Ximalaya, Dedao and more: the boom of Chinese paid audio content

China’s paid digital content market is expected to grow from RMB 4.9 billion in 2017 to RMB 23.5 billion RMB in 2020.

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Ximalaya, Dedao and more: the boom of Chinese paid audio content

This article originally appeared on WalkTheChat.

It used to be that Chinese Internet users were not willing to pay for digital content. You could easily get the pirate version of ebooks, music, and movies, so why spend the money?

This has changed in the last 2 years. China’s paid digital content market is expected to grow from RMB 4.9 billion in 2017 to RMB 23.5 billion RMB in 2020.

China’s rapidly growing audio content market

Since 2016, the audiobook market experienced rapid growth reaching RMB3.24 billion in market size. Streaming platforms like Ximalaya (喜马拉雅) and iGet (得到) began to tap the paid content business, leveraging their hosts’ reputation to charge a fee for their content.

This translated into a 348-million strong user base, and this paying-for-knowledge phenomena/radio boom was just getting started. The market size is expected to reach RMB6.09 billion by 2019, with 486 million users listening.

Why did Chinese start to pay for digital content?

In the earlier days of the Internet, tech giants relied on free content to attract users. As the volume of digital content surges, quality doesn’t necessarily keep up. It can be a struggle to weed through low-quality content, and the time-poor, money-rich in China are willing to pay for someone else to do the curating.

growing awareness of intellectual property among Chinese netizens, and of course the convenience of mobile payments, have helped the industry flourish too.

The educational audio course is one of the biggest types of paid content. Here are some of the most popular paid contents:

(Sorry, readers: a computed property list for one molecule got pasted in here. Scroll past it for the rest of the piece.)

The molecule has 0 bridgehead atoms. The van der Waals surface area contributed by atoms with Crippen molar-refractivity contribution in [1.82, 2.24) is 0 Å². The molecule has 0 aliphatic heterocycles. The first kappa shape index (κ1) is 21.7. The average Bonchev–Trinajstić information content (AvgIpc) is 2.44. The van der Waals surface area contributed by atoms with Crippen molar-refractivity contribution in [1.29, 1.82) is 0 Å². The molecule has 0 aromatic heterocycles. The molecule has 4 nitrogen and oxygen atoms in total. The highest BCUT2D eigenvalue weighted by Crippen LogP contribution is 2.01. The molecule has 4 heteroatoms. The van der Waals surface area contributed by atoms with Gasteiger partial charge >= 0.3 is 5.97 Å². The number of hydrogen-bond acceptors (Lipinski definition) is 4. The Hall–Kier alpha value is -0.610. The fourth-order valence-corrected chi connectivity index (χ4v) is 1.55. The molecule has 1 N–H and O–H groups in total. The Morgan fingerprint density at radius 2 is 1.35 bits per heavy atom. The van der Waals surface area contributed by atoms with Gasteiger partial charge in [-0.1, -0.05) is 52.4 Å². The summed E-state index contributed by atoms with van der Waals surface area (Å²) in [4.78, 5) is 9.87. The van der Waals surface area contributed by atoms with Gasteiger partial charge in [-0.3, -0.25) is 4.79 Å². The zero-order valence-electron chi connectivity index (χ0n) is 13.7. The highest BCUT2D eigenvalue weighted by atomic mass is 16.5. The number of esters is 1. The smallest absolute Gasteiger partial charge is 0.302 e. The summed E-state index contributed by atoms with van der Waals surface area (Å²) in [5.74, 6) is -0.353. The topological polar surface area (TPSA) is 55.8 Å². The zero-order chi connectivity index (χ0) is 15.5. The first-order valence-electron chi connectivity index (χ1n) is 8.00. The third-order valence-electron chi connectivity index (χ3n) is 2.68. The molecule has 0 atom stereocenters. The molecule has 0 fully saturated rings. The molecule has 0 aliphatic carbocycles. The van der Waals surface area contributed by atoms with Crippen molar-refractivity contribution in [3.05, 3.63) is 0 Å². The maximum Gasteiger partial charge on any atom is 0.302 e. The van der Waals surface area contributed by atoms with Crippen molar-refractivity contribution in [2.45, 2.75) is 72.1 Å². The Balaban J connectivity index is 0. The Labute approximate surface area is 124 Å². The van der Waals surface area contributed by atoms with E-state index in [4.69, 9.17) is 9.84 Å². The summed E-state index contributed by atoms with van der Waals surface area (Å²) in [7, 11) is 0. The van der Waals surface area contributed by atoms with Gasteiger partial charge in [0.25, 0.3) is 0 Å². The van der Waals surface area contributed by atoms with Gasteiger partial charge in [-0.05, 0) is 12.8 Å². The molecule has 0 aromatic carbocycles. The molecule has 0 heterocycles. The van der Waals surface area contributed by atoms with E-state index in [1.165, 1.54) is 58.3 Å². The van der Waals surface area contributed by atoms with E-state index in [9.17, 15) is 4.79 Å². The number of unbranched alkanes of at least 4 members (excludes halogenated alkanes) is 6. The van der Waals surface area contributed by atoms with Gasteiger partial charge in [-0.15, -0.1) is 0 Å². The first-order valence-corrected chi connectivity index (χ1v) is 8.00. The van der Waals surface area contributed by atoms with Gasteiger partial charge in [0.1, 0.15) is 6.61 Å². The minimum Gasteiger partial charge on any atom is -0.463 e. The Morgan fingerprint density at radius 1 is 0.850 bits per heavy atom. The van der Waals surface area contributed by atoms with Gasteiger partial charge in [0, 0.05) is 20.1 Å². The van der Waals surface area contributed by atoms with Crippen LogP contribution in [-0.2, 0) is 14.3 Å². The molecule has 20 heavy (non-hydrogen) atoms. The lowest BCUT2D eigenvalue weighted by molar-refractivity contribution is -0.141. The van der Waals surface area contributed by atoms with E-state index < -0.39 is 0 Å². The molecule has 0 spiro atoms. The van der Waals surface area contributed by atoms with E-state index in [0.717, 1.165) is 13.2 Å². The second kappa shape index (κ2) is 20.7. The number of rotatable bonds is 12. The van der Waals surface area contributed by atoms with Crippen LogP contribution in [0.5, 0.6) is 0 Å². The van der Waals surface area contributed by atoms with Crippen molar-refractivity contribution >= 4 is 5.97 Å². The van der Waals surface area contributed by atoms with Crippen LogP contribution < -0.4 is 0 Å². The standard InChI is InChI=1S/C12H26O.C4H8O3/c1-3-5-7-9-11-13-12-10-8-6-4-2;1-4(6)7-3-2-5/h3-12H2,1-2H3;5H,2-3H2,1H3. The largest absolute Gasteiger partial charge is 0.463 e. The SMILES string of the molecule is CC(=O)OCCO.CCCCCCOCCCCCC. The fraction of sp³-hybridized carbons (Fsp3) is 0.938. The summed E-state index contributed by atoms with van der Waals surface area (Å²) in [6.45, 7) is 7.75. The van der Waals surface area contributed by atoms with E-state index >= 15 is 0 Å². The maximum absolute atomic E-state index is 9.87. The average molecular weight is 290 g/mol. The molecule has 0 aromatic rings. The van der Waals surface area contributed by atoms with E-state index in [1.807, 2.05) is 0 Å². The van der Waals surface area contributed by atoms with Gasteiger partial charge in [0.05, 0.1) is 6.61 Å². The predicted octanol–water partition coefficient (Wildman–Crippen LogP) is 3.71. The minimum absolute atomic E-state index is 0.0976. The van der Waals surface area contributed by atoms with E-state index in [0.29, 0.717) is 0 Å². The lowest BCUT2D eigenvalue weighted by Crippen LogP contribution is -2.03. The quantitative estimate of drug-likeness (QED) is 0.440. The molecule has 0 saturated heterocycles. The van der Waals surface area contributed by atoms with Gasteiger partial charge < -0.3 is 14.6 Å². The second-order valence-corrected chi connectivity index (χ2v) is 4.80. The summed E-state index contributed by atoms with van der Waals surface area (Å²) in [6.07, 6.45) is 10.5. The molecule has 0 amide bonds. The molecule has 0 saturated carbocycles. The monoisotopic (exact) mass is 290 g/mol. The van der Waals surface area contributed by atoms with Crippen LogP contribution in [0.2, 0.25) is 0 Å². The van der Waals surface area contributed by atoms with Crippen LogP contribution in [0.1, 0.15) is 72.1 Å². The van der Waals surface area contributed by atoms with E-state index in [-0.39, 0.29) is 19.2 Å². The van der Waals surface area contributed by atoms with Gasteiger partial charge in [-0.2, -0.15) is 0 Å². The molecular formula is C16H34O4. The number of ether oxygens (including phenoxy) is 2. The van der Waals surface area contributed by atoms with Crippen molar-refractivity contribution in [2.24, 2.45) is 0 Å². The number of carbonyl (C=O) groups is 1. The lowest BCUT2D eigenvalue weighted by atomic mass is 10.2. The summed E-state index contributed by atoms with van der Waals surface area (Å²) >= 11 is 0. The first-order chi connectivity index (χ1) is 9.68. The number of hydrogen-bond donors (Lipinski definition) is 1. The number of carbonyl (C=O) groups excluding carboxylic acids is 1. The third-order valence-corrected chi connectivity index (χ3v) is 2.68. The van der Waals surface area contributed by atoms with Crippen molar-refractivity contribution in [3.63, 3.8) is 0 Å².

• 好好说话 (198RMB/year), a training program on the art of conversation, with a focus on workplace communication
  • 李翔商业内参 (used to be 199RMB/year, now free), a daily audio/text update of business-related news, had over 60k paid subscribers
  • 凯叔讲历史(199/year), a program introduce Chinese history for young kids

The young generation is under tremendous pressure from the workplace and family. Many young graduates are earning a low monthly salary and are eager to purchase a shortcut for career advancement. Audio training programs are becoming a popular learning channel.

Demographic of China paid audio content: who is listening?

According to iMedia Research, listeners are 53% male. This is the internet-savvy, digitally-minded generation that is keen to seek knowledge in their free time, and most primed to benefit from the flexibility and convenience that technology affords.

The user base is fairly young, with 65% listeners under 30.

Almost three-quarters of users listen for entertainment.

The most popular category is culture, followed by parenting, and self-development in third place.

A quick scan of the demographics reveals excellent prospects for paid content, especially in targeting the youth and young adult segments.

Major players of the paid audio content market are Ximalaya, iGen and Qingting.

Here is the monthly active user trend for the best paid digital content platforms.

Popular platforms include:

  • Ximalaya, valued at 20 billion RMB, Ximalaya is the largest and fastest growing audio platform